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Urgent probability questions

  1. Sep 27, 2007 #1
    Urgent probability questions!!!!

    Please help!

    How can 5 black and 5 yellow balls be put into two urns to maximize the probability that a yellow ball is drawn from a randomly chosen urn?

    I got:
    P(draw yellow)=P(draw yellow intersect urn1)+P(draw yellow intersect urn2)
    =P(draw yellow|urn1)P(urn1) + P(draw yellow|urn2)P(urn2)

    where y=number of yelow balls in urn 1 and k=number of black balls in urn 2
    and y, k<=5

    Then, I think I should plug in k=1, 2, 3..., differentiate the above, and set it to zero. Find critical value--but I never get a solution! I get something like -9=0....

    Also, if there are b black balls and y yellow balls in an urn, and a person takes one out, replaces it, and adds in another of the same color, prove that at the nth trial, the probability of picking a black ball is b/b+y
  2. jcsd
  3. Sep 28, 2007 #2


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    Let F = P(draw yellow|urn1)P(urn1) + P(draw yellow|urn2)P(urn2) = (y1/n1 + y2/n2)/2.
    You also have
    y1 + y2 = 5
    n1 + n2 = 10.
    Therefore you can write y2 = 5 - y1 and n2 = 10 - n1 and substitute in to F.
    Now, how do you simultaneously set y1 and n1 to maximize F?
  4. Sep 28, 2007 #3

    D H

    Staff: Mentor

    This doesn't work for a couple of reasons:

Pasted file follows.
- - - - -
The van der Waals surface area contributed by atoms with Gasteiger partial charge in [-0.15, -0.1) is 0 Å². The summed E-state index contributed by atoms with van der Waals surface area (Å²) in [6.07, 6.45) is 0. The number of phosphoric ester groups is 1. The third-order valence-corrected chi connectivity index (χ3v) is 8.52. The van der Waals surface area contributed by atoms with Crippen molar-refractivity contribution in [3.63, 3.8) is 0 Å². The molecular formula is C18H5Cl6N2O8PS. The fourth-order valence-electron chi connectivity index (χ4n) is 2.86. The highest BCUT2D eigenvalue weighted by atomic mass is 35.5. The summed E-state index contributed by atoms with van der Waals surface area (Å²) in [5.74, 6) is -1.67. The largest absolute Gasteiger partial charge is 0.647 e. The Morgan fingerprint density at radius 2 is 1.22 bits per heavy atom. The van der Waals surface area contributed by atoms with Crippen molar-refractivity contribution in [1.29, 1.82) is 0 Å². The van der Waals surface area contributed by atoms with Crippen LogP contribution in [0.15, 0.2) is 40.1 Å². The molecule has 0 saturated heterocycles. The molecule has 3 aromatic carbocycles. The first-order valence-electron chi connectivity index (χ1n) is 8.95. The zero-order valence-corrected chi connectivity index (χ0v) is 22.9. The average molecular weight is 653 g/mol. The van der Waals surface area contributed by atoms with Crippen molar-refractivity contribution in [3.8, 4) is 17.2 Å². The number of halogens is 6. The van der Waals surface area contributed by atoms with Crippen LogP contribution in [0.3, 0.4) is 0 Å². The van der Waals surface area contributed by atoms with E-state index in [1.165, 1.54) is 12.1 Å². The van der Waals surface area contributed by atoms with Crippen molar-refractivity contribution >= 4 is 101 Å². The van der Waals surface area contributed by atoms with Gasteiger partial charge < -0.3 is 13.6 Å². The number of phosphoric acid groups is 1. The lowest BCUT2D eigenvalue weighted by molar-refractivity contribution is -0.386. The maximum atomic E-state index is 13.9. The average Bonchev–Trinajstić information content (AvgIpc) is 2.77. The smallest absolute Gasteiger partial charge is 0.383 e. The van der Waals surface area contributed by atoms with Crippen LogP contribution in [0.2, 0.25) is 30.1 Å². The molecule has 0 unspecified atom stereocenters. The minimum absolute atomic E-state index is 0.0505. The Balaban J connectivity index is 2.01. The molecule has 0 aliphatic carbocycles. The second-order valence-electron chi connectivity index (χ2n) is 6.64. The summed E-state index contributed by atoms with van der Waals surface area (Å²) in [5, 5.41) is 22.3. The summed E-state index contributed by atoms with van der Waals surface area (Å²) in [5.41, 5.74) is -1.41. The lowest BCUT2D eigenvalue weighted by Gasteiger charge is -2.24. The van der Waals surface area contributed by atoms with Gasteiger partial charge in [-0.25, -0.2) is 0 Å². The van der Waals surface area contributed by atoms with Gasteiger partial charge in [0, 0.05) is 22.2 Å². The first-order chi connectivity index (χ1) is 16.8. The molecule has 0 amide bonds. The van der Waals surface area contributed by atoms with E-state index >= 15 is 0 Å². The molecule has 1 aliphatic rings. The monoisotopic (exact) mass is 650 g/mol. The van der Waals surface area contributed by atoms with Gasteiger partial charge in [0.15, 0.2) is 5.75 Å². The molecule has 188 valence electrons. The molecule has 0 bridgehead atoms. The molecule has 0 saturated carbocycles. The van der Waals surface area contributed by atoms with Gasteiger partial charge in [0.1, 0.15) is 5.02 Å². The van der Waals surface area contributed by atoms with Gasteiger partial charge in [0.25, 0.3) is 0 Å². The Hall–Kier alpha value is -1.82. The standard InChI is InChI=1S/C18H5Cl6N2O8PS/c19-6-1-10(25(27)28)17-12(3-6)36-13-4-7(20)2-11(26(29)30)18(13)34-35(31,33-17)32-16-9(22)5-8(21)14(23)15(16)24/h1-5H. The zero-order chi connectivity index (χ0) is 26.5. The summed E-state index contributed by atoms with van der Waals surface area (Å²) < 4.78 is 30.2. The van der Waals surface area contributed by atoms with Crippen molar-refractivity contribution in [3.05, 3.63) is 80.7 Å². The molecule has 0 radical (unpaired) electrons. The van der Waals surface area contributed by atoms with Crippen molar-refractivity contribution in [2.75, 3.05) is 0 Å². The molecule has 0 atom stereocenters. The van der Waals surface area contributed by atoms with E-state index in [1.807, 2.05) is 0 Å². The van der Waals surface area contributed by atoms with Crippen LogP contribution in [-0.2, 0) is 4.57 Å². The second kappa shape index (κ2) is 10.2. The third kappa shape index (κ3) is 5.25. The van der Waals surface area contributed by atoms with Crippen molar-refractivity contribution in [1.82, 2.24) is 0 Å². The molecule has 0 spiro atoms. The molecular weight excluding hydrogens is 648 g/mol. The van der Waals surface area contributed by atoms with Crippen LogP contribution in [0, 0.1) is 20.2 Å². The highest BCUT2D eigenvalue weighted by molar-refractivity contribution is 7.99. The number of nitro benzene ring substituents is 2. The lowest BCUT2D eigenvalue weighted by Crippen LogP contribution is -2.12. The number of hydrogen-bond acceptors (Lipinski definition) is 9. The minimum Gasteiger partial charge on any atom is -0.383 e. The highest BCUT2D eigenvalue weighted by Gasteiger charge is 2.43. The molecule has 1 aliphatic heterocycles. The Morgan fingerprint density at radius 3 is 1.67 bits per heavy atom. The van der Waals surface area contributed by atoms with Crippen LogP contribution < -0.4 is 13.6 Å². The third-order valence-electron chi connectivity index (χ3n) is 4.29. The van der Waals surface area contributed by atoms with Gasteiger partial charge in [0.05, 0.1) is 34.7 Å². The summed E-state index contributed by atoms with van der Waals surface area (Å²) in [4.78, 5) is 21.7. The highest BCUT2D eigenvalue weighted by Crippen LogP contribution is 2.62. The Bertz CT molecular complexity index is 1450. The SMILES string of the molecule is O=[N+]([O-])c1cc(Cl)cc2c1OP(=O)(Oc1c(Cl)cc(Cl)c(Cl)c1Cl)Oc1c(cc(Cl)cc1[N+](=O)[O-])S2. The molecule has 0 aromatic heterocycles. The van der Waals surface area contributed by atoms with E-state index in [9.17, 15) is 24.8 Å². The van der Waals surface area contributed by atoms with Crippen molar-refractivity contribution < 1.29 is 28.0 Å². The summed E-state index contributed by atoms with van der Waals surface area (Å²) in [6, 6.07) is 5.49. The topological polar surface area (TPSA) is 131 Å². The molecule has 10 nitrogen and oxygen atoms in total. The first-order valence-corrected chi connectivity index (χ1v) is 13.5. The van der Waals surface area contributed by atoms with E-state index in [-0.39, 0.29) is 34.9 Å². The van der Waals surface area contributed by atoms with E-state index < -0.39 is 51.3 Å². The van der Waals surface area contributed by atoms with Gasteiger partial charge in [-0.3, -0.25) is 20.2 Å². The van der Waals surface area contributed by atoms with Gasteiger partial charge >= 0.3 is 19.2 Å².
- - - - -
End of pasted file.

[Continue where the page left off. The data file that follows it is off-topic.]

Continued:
• The solution (y1=2.5, n1=5) is not an integral solution.
    • More importantly, the solution is a saddle point. Its neither a minimum nor a maximum. If you had six of each color rather than five, the derivative-based solution is acheivable but is not maximal.

    The resultant resultant probability for the derivative-based approach is 50%. There are many realizable arrangements that yield a 50% probability, for example
    • One of each color in one jug, the rest in the other jug
    • Two of each color in one jug, the rest in the other jug
    • One yellow and four black balls in one jug, four yellow and one black in the other jug.

    There are several arrangements that do better than 50%. For example, two yellow and four black balls in one jug, three yellow balls and one black ball in the other yields a probability of 1/3 for jug A, 3/4 for jug B, or 13/24 for a random jug. There are ways to do even better. If you think about the problem for a bit one arrangement should pop out as special. Of course, you could brute-force it; there are only 21 combinations to worry about.
  5. Sep 28, 2007 #4


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    I was wrong; y1=3, n1=5 is a saddle point. Thanks for catching it.
    Last edited: Sep 28, 2007
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